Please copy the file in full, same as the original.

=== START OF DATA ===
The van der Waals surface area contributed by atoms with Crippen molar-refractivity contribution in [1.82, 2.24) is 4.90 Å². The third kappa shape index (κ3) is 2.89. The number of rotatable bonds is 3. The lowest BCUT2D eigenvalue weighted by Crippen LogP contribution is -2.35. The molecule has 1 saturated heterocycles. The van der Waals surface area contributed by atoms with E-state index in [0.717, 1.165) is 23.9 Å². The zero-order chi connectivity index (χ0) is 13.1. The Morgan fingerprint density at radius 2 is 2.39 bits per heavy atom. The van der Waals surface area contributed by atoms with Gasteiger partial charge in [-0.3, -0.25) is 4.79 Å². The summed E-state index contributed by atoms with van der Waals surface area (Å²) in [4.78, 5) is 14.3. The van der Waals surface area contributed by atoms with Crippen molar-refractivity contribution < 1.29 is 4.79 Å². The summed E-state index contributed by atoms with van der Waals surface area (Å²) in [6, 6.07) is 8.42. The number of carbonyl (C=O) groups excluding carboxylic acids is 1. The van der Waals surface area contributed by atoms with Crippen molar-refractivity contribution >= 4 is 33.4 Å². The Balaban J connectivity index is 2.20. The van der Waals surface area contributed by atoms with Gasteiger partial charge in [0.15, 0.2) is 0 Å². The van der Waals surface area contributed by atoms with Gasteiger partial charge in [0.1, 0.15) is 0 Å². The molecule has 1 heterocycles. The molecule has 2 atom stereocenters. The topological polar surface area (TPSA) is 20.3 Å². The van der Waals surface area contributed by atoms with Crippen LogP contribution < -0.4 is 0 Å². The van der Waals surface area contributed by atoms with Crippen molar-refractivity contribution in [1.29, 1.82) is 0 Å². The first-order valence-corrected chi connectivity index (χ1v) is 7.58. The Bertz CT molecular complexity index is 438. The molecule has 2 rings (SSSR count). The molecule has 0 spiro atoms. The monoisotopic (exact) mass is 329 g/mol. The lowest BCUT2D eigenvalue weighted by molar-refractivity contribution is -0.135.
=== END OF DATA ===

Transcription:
The van der Waals surface area contributed by atoms with Crippen molar-refractivity contribution in [1.82, 2.24) is 4.90 Å². The third kappa shape index (κ3) is 2.89. The number of rotatable bonds is 3. The lowest BCUT2D eigenvalue weighted by Crippen LogP contribution is -2.35. The molecule has 1 saturated heterocycles. The van der Waals surface area contributed by atoms with E-state index in [0.717, 1.165) is 23.9 Å². The zero-order chi connectivity index (χ0) is 13.1. The Morgan fingerprint density at radius 2 is 2.39 bits per heavy atom. The van der Waals surface area contributed by atoms with Gasteiger partial charge in [-0.3, -0.25) is 4.79 Å². The summed E-state index contributed by atoms with van der Waals surface area (Å²) in [4.78, 5) is 14.3. The van der Waals surface area contributed by atoms with Crippen molar-refractivity contribution < 1.29 is 4.79 Å². The summed E-state index contributed by atoms with van der Waals surface area (Å²) in [6, 6.07) is 8.42. The number of carbonyl (C=O) groups excluding carboxylic acids is 1. The van der Waals surface area contributed by atoms with Crippen molar-refractivity contribution >= 4 is 33.4 Å². The Balaban J connectivity index is 2.20. The van der Waals surface area contributed by atoms with Gasteiger partial charge in [0.15, 0.2) is 0 Å². The van der Waals surface area contributed by atoms with Gasteiger partial charge in [0.1, 0.15) is 0 Å². The molecule has 1 heterocycles. The molecule has 2 atom stereocenters. The topological polar surface area (TPSA) is 20.3 Å². The van der Waals surface area contributed by atoms with Crippen LogP contribution < -0.4 is 0 Å². The van der Waals surface area contributed by atoms with Crippen molar-refractivity contribution in [1.29, 1.82) is 0 Å². The first-order valence-corrected chi connectivity index (χ1v) is 7.58. The Bertz CT molecular complexity index is 438. The molecule has 2 rings (SSSR count). The molecule has 0 spiro atoms. The monoisotopic (exact) mass is 329 g/mol. The lowest BCUT2D eigenvalue weighted by molar-refractivity contribution is -0.135.